The Kindness of Others… and by Others, I Mean Nurses

Life is hard; sometimes it can become very overwhelming, and can lead one to a feeling of indifference towards others. We focus so much on our own “stuff”, that we can’t see past it, to recognize when others may be struggling as well. Even those closest to us may not know the many burdens that we carry, because we hide it well, and often suffer in silence. 

This past year in particular, was relentless with tremendous loss, isolation, fear, and anxiety. It was the “perfect storm” for those who usually seek relief from stress by socializing with friends and family. Many of us lost that. I lost that.

We lost hugs. I am a “hugger” and I really missed hugging my friends! We even lost our smiles; they had to be hidden by a facemask at all times to protect us from a deadly virus. But smiles are so important to connect with others! We had to rely on our eyes to communicate our feelings, and that is not always easy to do. And we made mad dashes to the grocery store, dripping in hand sanitizer, hoping that no one around us dare clear their throat with a cough. (God forbid)!

But this is where I start bragging about Nurses. It’s Nurse’s Week, and this year we all deserve a damn vacation! We went to work every day to take care of our patients, just like always, as if there wasn’t a global pandemic that kept many others home from work or school. Our “business” never closed its doors. 

According to Psychology Today (2021), altruism is helping others at some cost to ourselves. It is showing empathy, and purposefully acting in a selfless way to help others. Nurses are the definition of altruistic! During this pandemic, nurses gowned up Every. Single. Day. They wore restrictive and uncomfortable PPE for 13+ hours until their faces were bruised. They washed their hands and uniforms as if hoping they could be sterilized, so as not to pass the virus onto ourselves, or others. Nurses kicked ass this past year, but there was a high cost to be paid. Too many lost their lives in this battle, and on this week of celebrating nurses, please take a moment to remember them, and their families, in our prayers. They were brave and kind and altruistic… and they paid the ultimate sacrifice in this Covid war.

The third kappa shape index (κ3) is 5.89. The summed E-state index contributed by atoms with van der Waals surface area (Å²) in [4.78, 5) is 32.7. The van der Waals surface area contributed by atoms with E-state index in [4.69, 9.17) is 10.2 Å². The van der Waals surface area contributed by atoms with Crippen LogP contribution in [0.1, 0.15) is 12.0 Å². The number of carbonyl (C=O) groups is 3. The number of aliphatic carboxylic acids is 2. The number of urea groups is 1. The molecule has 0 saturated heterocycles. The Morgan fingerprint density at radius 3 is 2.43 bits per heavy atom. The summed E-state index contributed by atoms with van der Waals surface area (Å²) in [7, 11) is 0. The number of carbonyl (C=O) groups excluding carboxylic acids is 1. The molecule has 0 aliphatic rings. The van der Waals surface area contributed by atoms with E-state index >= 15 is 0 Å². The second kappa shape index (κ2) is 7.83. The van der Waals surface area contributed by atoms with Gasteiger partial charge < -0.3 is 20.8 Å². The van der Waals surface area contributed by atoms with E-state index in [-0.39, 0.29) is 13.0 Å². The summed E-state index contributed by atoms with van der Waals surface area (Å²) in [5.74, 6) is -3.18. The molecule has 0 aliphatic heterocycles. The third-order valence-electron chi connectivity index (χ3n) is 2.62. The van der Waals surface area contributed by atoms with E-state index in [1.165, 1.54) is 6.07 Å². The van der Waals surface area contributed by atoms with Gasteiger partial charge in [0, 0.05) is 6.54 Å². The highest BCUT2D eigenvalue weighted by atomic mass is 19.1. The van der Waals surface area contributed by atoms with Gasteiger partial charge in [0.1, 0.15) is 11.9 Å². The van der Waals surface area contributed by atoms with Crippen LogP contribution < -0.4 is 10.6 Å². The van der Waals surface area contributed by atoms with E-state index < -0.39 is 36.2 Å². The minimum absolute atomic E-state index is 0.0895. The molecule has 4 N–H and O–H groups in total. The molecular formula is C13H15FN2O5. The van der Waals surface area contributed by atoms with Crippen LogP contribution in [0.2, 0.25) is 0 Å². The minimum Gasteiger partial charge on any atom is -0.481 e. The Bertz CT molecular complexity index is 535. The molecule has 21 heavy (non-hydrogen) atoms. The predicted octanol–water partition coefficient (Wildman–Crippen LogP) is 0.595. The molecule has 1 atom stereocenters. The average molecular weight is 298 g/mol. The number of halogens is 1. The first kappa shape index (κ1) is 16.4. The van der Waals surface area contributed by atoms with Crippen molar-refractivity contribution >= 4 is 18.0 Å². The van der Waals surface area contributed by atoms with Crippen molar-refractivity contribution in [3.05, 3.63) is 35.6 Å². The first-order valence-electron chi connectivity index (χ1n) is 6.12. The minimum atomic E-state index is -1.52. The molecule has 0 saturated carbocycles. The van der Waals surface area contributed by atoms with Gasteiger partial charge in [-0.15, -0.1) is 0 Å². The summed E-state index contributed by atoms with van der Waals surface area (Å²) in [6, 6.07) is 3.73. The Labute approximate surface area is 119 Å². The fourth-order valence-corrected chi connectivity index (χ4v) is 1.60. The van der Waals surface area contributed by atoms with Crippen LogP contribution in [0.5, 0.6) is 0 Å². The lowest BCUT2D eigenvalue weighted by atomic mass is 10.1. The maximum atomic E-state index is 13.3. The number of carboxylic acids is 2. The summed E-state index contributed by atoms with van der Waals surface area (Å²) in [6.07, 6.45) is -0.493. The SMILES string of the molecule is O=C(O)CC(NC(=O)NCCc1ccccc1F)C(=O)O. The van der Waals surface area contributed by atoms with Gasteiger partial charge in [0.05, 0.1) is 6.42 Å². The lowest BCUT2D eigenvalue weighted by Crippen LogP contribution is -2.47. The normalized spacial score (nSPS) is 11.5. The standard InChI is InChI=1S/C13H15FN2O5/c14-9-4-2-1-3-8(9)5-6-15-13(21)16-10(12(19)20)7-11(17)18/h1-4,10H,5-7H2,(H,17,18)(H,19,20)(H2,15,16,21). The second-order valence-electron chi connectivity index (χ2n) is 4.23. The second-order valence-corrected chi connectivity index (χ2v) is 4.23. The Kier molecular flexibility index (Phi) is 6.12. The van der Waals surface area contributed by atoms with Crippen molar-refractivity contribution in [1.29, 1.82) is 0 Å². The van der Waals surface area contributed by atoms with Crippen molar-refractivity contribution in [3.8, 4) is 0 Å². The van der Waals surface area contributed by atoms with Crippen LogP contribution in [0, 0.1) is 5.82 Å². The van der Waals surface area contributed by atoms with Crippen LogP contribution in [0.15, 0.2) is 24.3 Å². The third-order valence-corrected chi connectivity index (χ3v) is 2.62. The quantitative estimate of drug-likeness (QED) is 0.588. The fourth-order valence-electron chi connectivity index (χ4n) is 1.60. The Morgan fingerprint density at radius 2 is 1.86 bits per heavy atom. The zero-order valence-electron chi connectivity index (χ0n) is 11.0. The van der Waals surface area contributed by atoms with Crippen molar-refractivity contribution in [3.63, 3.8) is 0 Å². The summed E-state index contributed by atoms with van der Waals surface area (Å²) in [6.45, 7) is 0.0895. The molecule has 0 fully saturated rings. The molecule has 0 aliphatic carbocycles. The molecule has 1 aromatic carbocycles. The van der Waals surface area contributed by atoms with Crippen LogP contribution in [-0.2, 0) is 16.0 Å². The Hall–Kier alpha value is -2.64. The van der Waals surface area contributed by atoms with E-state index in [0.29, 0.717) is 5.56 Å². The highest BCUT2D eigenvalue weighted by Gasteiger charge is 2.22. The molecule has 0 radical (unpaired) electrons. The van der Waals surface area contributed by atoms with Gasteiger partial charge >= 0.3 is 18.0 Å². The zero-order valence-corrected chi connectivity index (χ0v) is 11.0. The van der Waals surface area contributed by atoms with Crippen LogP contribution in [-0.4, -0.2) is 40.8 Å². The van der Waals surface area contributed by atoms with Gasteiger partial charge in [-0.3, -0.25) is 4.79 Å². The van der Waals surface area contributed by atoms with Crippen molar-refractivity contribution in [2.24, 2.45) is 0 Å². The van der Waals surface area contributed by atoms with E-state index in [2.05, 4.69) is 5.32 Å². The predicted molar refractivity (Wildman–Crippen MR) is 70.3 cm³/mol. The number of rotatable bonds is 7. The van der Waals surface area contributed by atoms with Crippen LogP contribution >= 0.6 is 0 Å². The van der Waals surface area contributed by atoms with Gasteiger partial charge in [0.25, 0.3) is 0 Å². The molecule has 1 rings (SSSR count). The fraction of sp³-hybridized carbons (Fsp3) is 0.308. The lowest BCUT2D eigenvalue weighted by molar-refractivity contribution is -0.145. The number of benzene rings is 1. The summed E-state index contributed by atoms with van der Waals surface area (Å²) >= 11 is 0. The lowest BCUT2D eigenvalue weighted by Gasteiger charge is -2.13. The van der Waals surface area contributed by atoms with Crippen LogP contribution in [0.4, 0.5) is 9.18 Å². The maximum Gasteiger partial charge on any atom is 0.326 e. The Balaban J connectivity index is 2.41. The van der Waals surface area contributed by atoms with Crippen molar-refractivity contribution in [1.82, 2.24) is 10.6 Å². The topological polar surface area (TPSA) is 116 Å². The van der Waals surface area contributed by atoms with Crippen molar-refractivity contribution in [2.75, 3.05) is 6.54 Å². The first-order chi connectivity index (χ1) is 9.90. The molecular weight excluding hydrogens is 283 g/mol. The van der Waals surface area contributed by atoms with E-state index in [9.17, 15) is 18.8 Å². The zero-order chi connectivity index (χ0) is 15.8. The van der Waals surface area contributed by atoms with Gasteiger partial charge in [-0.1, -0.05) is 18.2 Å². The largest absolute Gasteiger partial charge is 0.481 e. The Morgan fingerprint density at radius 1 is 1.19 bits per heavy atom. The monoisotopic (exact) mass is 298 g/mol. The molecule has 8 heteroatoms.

Please take care of yourselves this week, you deserve it! Thank you for your kindness, love, and friendship; thank you for being you!

Happy Nurse’s Week!

Reference:Psychology Today. (2021).  Retrieved from https://www.psychologytoday.com

Birthday Girl

Today is my Birthday! (yay!) It’s not exactly a big milestone, more like a half of one, but the number does frighten me a bit. Honestly, I should get a “do-over” because 2020 was such a dud.

As I reflect on these fifty-five years (holy crap-oly!) that God has given to me, I see an abundant view that is a privilege denied to many. I have much to be grateful for, and I try to remember that, even through the bad days. 

Life, in general, can be complicated… it’s a day-to-day rollercoaster ride of ups and downs, until it’s over… which is something that I’ve actually been thinking about a lot lately; maybe it’s my age, or this past year of such devastating loss due to Covid… and the isolation, of course. The isolation has been really hard. Fortunately, I’ve had so many wonderful friends in my work “pod”, at least that part of my life hasn’t been lonely. Nurses are essential after all, not to mention, “superheroes”!

But I’ve gotten stronger and bolder as I’ve aged; I think that’s how it’s supposed to be. You become less worried about what others think (of you), and focus more on the important things, like being true to oneself. 

I (almost) always say what goes through this busy mind, for better or for worse. That’s why I write in this blog; it may seem silly to some, but it helps me to just sit still and thoughtfully think about what I want to say. It can be very scary to open up and share yourself with others, mostly because people can be so judgmental, but experience has given me confidence, and a feeling of self-worth and courage, that I didn’t have when I was younger.

Thank you for letting me into your lives, listening to me, showing me love and kindness, and laughing with me, and not at me.

Today is my birthday! I will celebrate life, and all that it has given to me, as I imperfectly live it, one day at a time. 

i miss hugs

Covid has taken away so many things from us, in one way or another. As of today, the total deaths in the United States is 424, 909. That number is heartbreaking and astounding. It is also increasing every day.

Today I went to a Viewing of my friend’s mother who passed away from Covid. She was a doctor. She was very special, and she left behind a beautiful family who adored her. Their only comfort is that she is now with her beloved husband in Eternity. Photos, scarves, crochet works of art, made with love, and a million memories of a life well-lived, remain for all that are left behind.

I am a hugger, so it’s hard for me NOT to hug people on a daily basis. Back in the day (pre-Covid), I would be able to hug my friend as a way to express comfort, because sometimes, words just fail. A real hug, a proper hug, that is used when there are no words that can be said to soothe or console. Human touch expresses compassion… I think we are desperately missing that necessary emotion lately.

“Our sorrows and wounds are only healed when we touch them with compassion”. – Buddha

Reality vs. Perception